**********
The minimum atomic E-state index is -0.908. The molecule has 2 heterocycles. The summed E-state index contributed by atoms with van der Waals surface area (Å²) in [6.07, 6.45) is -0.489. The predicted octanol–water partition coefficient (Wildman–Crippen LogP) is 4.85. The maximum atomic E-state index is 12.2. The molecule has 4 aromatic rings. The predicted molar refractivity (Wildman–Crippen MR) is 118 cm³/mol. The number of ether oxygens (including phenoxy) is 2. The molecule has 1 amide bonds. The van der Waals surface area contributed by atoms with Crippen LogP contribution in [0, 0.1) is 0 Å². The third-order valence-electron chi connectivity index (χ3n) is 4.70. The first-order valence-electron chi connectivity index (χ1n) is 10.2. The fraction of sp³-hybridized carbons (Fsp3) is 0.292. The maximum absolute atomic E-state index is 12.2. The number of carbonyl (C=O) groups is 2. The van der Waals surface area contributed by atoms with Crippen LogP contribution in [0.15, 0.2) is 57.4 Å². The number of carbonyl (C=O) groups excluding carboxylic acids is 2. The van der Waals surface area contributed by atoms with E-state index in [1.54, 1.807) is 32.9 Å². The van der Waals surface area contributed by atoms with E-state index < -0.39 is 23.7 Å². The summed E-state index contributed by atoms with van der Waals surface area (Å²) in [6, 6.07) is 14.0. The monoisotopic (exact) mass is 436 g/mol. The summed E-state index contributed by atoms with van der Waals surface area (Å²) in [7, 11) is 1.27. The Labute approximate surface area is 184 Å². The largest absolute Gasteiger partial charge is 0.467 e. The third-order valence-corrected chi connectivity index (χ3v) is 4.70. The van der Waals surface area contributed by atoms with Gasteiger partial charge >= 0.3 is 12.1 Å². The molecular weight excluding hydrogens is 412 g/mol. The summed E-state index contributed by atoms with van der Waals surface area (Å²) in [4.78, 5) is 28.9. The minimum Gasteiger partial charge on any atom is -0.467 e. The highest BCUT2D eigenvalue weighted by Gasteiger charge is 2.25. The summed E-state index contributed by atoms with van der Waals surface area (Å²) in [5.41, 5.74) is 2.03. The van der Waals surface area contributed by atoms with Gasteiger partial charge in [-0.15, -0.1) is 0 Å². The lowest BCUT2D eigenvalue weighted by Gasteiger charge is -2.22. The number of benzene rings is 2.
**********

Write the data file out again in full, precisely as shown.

The minimum atomic E-state index is -0.908. The molecule has 2 heterocycles. The summed E-state index contributed by atoms with van der Waals surface area (Å²) in [6.07, 6.45) is -0.489. The predicted octanol–water partition coefficient (Wildman–Crippen LogP) is 4.85. The maximum atomic E-state index is 12.2. The molecule has 4 aromatic rings. The predicted molar refractivity (Wildman–Crippen MR) is 118 cm³/mol. The number of ether oxygens (including phenoxy) is 2. The molecule has 1 amide bonds. The van der Waals surface area contributed by atoms with Crippen LogP contribution in [0, 0.1) is 0 Å². The third-order valence-electron chi connectivity index (χ3n) is 4.70. The first-order valence-electron chi connectivity index (χ1n) is 10.2. The fraction of sp³-hybridized carbons (Fsp3) is 0.292. The maximum absolute atomic E-state index is 12.2. The number of carbonyl (C=O) groups is 2. The van der Waals surface area contributed by atoms with Crippen LogP contribution in [0.15, 0.2) is 57.4 Å². The number of carbonyl (C=O) groups excluding carboxylic acids is 2. The van der Waals surface area contributed by atoms with E-state index in [1.54, 1.807) is 32.9 Å². The van der Waals surface area contributed by atoms with E-state index < -0.39 is 23.7 Å². The summed E-state index contributed by atoms with van der Waals surface area (Å²) in [6, 6.07) is 14.0. The monoisotopic (exact) mass is 436 g/mol. The summed E-state index contributed by atoms with van der Waals surface area (Å²) in [7, 11) is 1.27. The Labute approximate surface area is 184 Å². The largest absolute Gasteiger partial charge is 0.467 e. The third-order valence-corrected chi connectivity index (χ3v) is 4.70. The van der Waals surface area contributed by atoms with Gasteiger partial charge >= 0.3 is 12.1 Å². The molecular weight excluding hydrogens is 412 g/mol. The summed E-state index contributed by atoms with van der Waals surface area (Å²) in [4.78, 5) is 28.9. The minimum Gasteiger partial charge on any atom is -0.467 e. The highest BCUT2D eigenvalue weighted by Gasteiger charge is 2.25. The summed E-state index contributed by atoms with van der Waals surface area (Å²) in [5.41, 5.74) is 2.03. The van der Waals surface area contributed by atoms with Gasteiger partial charge in [-0.15, -0.1) is 0 Å². The lowest BCUT2D eigenvalue weighted by Gasteiger charge is -2.22. The number of benzene rings is 2.